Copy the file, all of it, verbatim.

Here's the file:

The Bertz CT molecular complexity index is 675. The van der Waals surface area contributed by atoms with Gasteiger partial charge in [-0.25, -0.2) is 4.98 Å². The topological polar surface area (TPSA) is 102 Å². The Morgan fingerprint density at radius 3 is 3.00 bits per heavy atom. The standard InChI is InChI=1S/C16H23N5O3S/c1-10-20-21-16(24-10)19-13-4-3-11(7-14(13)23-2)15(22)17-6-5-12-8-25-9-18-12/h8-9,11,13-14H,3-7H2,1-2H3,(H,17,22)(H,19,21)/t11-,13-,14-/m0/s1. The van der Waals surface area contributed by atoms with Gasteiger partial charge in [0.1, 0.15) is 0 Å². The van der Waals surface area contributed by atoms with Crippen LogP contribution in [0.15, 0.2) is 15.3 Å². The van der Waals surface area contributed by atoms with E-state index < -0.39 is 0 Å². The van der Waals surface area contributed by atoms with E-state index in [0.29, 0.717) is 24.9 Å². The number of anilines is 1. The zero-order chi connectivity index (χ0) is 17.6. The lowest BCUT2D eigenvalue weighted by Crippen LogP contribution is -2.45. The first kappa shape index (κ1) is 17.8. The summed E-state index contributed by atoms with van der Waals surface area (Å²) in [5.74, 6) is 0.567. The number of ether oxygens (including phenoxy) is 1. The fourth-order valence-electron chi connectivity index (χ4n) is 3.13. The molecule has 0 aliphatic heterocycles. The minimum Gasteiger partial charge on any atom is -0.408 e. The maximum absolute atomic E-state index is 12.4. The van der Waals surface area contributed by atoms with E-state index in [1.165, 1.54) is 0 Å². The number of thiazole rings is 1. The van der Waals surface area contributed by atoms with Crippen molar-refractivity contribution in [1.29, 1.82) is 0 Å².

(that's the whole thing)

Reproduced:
The Bertz CT molecular complexity index is 675. The van der Waals surface area contributed by atoms with Gasteiger partial charge in [-0.25, -0.2) is 4.98 Å². The topological polar surface area (TPSA) is 102 Å². The Morgan fingerprint density at radius 3 is 3.00 bits per heavy atom. The standard InChI is InChI=1S/C16H23N5O3S/c1-10-20-21-16(24-10)19-13-4-3-11(7-14(13)23-2)15(22)17-6-5-12-8-25-9-18-12/h8-9,11,13-14H,3-7H2,1-2H3,(H,17,22)(H,19,21)/t11-,13-,14-/m0/s1. The van der Waals surface area contributed by atoms with Gasteiger partial charge in [0.1, 0.15) is 0 Å². The van der Waals surface area contributed by atoms with Crippen LogP contribution in [0.15, 0.2) is 15.3 Å². The van der Waals surface area contributed by atoms with E-state index < -0.39 is 0 Å². The van der Waals surface area contributed by atoms with E-state index in [0.29, 0.717) is 24.9 Å². The number of anilines is 1. The zero-order chi connectivity index (χ0) is 17.6. The lowest BCUT2D eigenvalue weighted by Crippen LogP contribution is -2.45. The first kappa shape index (κ1) is 17.8. The summed E-state index contributed by atoms with van der Waals surface area (Å²) in [5.74, 6) is 0.567. The number of ether oxygens (including phenoxy) is 1. The fourth-order valence-electron chi connectivity index (χ4n) is 3.13. The molecule has 0 aliphatic heterocycles. The minimum Gasteiger partial charge on any atom is -0.408 e. The maximum absolute atomic E-state index is 12.4. The van der Waals surface area contributed by atoms with E-state index in [1.165, 1.54) is 0 Å². The number of thiazole rings is 1. The van der Waals surface area contributed by atoms with Crippen molar-refractivity contribution in [1.29, 1.82) is 0 Å².